Insomnia is as frustrating as it is bad for your mental, physical, social, and spiritual health. Insomnia can be chronic or temporary and caused directly by something else, such as an underlying illness or life factor, or without a clear cause.
Likely, if you have insomnia you have tried many things to get to sleep and stay asleep. Here are some rather creative additional tips you can use to help nudge yourself to sleep and overcome your insomnia.
Hot Bath, Cold Room
Our bodies prepare us for sleep in response to two things:
- Changes in light (from light to dark)
- Cooling of temperatures at the onset of nighttime
Biologically, our bodies are designed to sleep at the night when it is cold. Keeping a cooler room at night tells our bodies that it’s night time, and time for sleep. Colder rooms queue our bodies to produce melatonin, which will help you get to and stay asleep. Furthermore, if you are in a hot room, you are more likely to wake up.
A “cooler” room doesn’t mean a “cold” room necessarily, but a temperature that is cooler than what you would normally keep your room at. Any temperature between 60-68 degrees is reasonable.
Like sleeping in a cooler room, taking a hot bath before bed simulates the same “cooling” effect that tricks your body into producing melatonin.
Why does taking a hot bath do this? Because after you get out of a hot bath, your core temperature experiences a drop – the same kind your body would experience if you were outside during the transition from day to night. Taking a hot bath right before bedtime will cue your body to start producing melatonin.
Make Your Room a No Electronics Zone
You have likely heard that electronics are not good for sleep, but chances are you haven’t actually taken measures to make your bedroom a no-screen zone.
Screens emit blue light, which delays the release of melatonin. Furthermore, delays in sleep while you are in your bedroom create negative associates between sleep and your room which is not good for sleep.
It’s difficult, but try and actually go through with practicing a no-screen zone in your room, at least at night. No smart phones, no TVs, no laptops, no screens. Do it for a couple of weeks and see how it improves your ability to fall asleep.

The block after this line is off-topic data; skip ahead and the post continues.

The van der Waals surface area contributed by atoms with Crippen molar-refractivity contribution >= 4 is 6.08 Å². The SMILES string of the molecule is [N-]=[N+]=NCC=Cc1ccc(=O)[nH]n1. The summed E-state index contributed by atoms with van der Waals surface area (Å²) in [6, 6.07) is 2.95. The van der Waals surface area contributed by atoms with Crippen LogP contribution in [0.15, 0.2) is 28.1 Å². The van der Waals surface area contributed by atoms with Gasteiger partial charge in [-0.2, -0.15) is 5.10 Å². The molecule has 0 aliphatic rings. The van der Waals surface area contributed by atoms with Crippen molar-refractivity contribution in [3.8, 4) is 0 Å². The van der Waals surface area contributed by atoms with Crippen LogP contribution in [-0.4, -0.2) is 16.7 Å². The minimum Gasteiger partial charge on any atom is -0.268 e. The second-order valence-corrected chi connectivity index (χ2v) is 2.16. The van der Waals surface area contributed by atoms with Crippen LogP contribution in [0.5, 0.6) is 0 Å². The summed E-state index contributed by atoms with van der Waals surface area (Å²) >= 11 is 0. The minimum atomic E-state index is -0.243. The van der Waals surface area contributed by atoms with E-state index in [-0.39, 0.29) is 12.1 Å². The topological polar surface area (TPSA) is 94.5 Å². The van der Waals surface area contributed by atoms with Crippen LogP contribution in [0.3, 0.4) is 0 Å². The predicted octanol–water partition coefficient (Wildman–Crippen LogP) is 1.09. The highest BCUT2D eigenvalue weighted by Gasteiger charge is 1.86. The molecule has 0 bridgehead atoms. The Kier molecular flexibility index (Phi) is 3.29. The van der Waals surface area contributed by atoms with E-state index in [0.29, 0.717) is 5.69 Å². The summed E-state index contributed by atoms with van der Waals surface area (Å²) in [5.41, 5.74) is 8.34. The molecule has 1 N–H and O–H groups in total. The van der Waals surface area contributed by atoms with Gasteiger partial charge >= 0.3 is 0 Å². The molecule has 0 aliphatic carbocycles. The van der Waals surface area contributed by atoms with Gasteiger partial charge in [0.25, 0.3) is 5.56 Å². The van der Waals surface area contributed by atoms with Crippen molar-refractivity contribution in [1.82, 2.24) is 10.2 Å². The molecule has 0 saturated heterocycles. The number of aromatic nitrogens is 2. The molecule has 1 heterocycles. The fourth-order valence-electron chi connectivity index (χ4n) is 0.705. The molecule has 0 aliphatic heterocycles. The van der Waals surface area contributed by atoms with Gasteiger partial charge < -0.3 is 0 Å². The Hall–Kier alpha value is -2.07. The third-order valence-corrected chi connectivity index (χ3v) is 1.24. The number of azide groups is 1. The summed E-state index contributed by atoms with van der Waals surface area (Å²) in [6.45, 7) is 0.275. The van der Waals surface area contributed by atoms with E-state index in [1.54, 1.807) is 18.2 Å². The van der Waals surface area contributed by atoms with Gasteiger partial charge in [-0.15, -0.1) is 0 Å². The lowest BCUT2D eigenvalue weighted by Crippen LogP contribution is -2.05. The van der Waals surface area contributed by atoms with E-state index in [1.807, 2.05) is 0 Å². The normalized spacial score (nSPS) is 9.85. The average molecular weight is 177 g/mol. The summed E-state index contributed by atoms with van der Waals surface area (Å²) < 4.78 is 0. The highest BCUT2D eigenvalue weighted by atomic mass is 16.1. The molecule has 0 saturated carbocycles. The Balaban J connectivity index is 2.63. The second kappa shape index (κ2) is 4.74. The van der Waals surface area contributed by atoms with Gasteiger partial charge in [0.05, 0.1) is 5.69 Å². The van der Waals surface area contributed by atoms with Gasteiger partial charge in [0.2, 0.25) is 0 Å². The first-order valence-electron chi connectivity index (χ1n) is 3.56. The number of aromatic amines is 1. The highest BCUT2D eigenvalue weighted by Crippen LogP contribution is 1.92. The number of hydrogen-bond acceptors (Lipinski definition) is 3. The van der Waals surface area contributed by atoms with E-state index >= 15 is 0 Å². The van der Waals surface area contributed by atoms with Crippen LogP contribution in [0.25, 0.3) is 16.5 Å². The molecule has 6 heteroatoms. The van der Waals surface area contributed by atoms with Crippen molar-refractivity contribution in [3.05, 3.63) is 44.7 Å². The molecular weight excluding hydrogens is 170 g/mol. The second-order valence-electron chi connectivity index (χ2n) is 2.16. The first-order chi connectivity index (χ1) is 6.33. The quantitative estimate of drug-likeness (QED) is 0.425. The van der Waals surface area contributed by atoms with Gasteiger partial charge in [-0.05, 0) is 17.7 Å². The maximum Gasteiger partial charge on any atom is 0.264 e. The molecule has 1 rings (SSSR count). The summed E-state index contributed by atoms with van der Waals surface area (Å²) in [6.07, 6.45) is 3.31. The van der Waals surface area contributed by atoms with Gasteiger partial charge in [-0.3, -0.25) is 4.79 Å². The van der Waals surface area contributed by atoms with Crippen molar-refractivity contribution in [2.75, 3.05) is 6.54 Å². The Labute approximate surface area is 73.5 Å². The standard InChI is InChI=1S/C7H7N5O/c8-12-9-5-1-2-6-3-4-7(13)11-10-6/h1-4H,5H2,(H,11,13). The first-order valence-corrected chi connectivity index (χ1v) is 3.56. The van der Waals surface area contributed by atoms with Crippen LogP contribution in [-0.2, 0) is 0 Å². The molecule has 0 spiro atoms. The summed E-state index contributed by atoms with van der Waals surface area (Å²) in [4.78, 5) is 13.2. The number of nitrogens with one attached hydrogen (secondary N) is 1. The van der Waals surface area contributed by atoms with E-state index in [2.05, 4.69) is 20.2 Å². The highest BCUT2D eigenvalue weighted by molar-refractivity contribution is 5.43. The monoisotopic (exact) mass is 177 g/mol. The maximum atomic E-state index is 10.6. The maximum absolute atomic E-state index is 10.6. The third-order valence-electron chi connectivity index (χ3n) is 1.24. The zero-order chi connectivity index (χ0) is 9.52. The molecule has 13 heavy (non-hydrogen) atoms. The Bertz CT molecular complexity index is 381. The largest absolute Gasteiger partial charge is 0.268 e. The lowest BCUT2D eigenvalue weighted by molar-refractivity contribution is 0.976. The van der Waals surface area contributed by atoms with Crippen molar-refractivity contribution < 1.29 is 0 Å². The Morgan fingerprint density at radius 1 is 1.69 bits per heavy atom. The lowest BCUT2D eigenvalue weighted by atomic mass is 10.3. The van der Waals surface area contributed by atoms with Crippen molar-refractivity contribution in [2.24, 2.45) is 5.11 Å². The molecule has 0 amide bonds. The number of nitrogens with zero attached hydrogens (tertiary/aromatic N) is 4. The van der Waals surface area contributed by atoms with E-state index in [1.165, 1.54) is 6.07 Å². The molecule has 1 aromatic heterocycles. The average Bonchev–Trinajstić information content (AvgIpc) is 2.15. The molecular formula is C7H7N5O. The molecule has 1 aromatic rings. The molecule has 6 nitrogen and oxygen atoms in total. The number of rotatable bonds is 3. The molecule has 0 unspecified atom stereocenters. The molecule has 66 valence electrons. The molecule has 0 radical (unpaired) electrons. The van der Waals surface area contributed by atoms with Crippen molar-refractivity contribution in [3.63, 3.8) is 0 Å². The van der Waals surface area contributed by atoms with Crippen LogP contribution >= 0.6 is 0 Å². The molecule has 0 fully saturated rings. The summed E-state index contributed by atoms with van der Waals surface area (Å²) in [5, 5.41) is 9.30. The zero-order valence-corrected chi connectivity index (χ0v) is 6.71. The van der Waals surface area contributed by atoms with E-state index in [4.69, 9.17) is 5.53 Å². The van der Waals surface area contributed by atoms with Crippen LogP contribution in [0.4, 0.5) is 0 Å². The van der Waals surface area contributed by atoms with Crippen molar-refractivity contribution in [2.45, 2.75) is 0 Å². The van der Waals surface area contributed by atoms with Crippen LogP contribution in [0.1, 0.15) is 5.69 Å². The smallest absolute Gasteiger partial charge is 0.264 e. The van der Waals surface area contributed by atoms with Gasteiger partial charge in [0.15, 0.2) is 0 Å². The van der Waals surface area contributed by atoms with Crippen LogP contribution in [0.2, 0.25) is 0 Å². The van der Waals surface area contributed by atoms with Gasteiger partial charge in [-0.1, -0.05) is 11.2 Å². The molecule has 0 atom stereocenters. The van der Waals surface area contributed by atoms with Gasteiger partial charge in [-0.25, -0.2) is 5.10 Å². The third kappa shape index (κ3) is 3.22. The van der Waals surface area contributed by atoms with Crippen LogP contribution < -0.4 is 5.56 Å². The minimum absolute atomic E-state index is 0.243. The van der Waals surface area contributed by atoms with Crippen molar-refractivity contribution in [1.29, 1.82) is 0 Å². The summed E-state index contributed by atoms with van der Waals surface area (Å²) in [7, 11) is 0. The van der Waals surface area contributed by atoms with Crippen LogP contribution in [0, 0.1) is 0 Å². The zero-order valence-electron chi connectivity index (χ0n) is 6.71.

Instead of screens, pick up a book, get a journal, or do some other activity before bed.
Think About Your Day Backwards
One way that you can get yourself to sleep is by thinking about your day in reverse. It's similar to counting sheep, but if counting sheep doesn't work for you, then going through your day can be beneficial. Start with the morning and go over every little thing that you did - don't skip any details. This activity may be so soothing that you drift off to sleep before you even make it to lunch.
Rocking Yourself to Sleep
A recent study on sleep and rocking found that rocking helps adults sleep more deeply and wake up fewer times during sleep. Here is a summary of the study:
- Monitored sleep of 18 adults over three nights who slept in bed that rocked gently
- Electrodes recorded brainwave activity throughout each night
- Results concluded that the adults slept better, deeper, and longer when they were in the rocking bed
Rocking before bed may help the onset of sleep, such as in a rocking chair or certain yoga exercises that involve rocking.
Listen to White Noise
White noise can be particularly effective at keeping you asleep. Not only do many people report white noise as soothing and sleep-inducing, but it will block out other more distracting noises that will arouse you.
In this sleep study on white noise, an important finding was that white noise blocks out other external sounds that might otherwise wake you up.
In a different sleep study with white noise and newborns, 80% of studied newborns fell asleep within 5 minutes while listening to white noise while only 25% of newborns fell asleep within 5 minutes without white noise. Whether this works on adults is probably person-dependent.
That being said, noise doesn’t work for everyone, and many people prefer absolute silence. But if you are in a noisy environment, such a city, you might try white noise as it may be preferable to other jarring environmental noises.
What if Your Insomnia Still Won’t Go Away
If you have tried these tricks and everything else, you likely need to consult with your doctor or a sleep specialist. If you live in Alaska and still can’t sleep, take our online sleep test and get in touch with our sleep specialists.